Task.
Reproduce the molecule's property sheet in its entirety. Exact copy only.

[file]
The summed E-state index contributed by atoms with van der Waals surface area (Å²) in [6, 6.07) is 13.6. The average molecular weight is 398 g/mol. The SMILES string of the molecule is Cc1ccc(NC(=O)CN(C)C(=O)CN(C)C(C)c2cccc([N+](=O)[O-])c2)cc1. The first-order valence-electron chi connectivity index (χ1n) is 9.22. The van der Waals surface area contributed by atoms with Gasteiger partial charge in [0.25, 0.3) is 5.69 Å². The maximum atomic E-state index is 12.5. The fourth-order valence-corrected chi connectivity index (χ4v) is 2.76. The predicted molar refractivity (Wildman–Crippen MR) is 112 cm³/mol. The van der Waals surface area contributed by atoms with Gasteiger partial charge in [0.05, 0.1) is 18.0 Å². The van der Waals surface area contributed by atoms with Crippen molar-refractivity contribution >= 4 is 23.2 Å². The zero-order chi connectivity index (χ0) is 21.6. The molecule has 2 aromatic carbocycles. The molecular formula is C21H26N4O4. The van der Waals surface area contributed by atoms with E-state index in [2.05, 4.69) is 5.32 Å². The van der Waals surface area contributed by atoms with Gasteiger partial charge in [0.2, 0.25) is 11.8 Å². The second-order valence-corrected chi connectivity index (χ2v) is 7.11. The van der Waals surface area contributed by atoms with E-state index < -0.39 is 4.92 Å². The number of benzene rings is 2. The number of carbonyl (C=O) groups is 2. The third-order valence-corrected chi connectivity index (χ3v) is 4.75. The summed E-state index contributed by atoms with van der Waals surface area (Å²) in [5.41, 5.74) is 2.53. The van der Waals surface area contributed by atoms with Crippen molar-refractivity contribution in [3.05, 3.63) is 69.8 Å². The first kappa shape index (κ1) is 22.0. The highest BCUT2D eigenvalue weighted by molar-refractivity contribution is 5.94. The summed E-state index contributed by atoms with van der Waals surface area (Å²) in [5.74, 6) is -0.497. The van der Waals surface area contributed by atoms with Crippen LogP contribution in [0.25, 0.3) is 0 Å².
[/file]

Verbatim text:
The summed E-state index contributed by atoms with van der Waals surface area (Å²) in [6, 6.07) is 13.6. The average molecular weight is 398 g/mol. The SMILES string of the molecule is Cc1ccc(NC(=O)CN(C)C(=O)CN(C)C(C)c2cccc([N+](=O)[O-])c2)cc1. The first-order valence-electron chi connectivity index (χ1n) is 9.22. The van der Waals surface area contributed by atoms with Gasteiger partial charge in [0.25, 0.3) is 5.69 Å². The maximum atomic E-state index is 12.5. The fourth-order valence-corrected chi connectivity index (χ4v) is 2.76. The predicted molar refractivity (Wildman–Crippen MR) is 112 cm³/mol. The van der Waals surface area contributed by atoms with Gasteiger partial charge in [0.05, 0.1) is 18.0 Å². The van der Waals surface area contributed by atoms with Crippen molar-refractivity contribution >= 4 is 23.2 Å². The zero-order chi connectivity index (χ0) is 21.6. The molecule has 2 aromatic carbocycles. The molecular formula is C21H26N4O4. The van der Waals surface area contributed by atoms with E-state index in [2.05, 4.69) is 5.32 Å². The van der Waals surface area contributed by atoms with Gasteiger partial charge in [0.2, 0.25) is 11.8 Å². The second-order valence-corrected chi connectivity index (χ2v) is 7.11. The van der Waals surface area contributed by atoms with E-state index < -0.39 is 4.92 Å². The number of benzene rings is 2. The number of carbonyl (C=O) groups is 2. The third-order valence-corrected chi connectivity index (χ3v) is 4.75. The summed E-state index contributed by atoms with van der Waals surface area (Å²) in [5.41, 5.74) is 2.53. The van der Waals surface area contributed by atoms with Crippen molar-refractivity contribution in [3.05, 3.63) is 69.8 Å². The first kappa shape index (κ1) is 22.0. The highest BCUT2D eigenvalue weighted by molar-refractivity contribution is 5.94. The summed E-state index contributed by atoms with van der Waals surface area (Å²) in [5.74, 6) is -0.497. The van der Waals surface area contributed by atoms with Crippen LogP contribution in [0.25, 0.3) is 0 Å².